Roblox has some immense aspirations for its so-called economy. A blog post from the studio’s VP of Economy Enrico D’Angelo offers a broad strokes look at what is being planned, including more player-built cosmetic features, an easier path for those who want to become creators, and a new subscription model that creators can offer to other players.
First, Roblox plans to let creators make and sell customized avatar bodies and heads on the Marketplace by the end of this year. The plan is talked up as a way for artists to get paid for their work and for players to find more ways to represent and express themselves, while also promising an “extremely thoughtful approach” to the feature like opening the opportunity to verified accounts that can be quickly traced back if policy violations occur.
Next, there are vague plans for “in-experience creation tools” that will let more people create in-game items to sell or craft a full game, all without having a deeper knowledge of Roblox Studio or other 3-D creation software. A timeline for this feature’s rollout isn’t specified.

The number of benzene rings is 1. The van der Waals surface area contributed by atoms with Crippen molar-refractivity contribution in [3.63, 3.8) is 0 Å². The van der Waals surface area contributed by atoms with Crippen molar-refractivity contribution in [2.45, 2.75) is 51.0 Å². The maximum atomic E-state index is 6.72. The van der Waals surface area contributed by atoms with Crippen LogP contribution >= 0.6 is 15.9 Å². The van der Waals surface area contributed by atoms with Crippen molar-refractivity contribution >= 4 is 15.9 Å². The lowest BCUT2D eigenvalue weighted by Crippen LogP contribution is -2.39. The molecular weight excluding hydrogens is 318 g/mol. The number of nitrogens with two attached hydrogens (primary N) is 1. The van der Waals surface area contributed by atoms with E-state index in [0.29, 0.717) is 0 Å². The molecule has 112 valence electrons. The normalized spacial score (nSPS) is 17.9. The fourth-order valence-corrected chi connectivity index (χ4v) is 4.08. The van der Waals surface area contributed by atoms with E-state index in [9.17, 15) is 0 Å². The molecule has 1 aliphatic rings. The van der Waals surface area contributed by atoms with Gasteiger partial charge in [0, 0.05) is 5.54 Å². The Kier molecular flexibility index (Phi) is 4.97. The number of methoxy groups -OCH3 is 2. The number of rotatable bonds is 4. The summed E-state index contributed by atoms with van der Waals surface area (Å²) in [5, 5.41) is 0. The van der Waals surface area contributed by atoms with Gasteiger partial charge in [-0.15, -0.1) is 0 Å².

Finally, Roblox plans to release ways for creators to offer subscriptions within their games. Once again there are no details on timing or specifics of how this will work, but D’Angelo talks the idea up as a way for creators to “establish a recurring economic relationship with their users and potentially increase the predictability of their earnings” while also giving players “a steady flow of content that’s relevant to them.”
All of these features are being done in service of continuing to make Roblox “one of the biggest virtual economies on Earth” and a place where new careers, industries, and business models can be born. “When we think about Roblox’s future, we envision a platform where anyone can be a buyer, creator, seller, curator, or IP owner,” D’Angelo argues. “Creators, including businesses and brands of all sizes, already want a place on Roblox, and when these and other features are launched, we expect even more will want the same.”
Readers will recall that Roblox is widely regarded in the gaming industry as a deeply problematic platform that has weathered multiple scandals and controversies, from exploitation of child labor to questionable monetization to “advergames” (which the platform has since decided to lean directly in to). Regardless, it would seem Roblox’s form of “company town” creation is only going to balloon from here.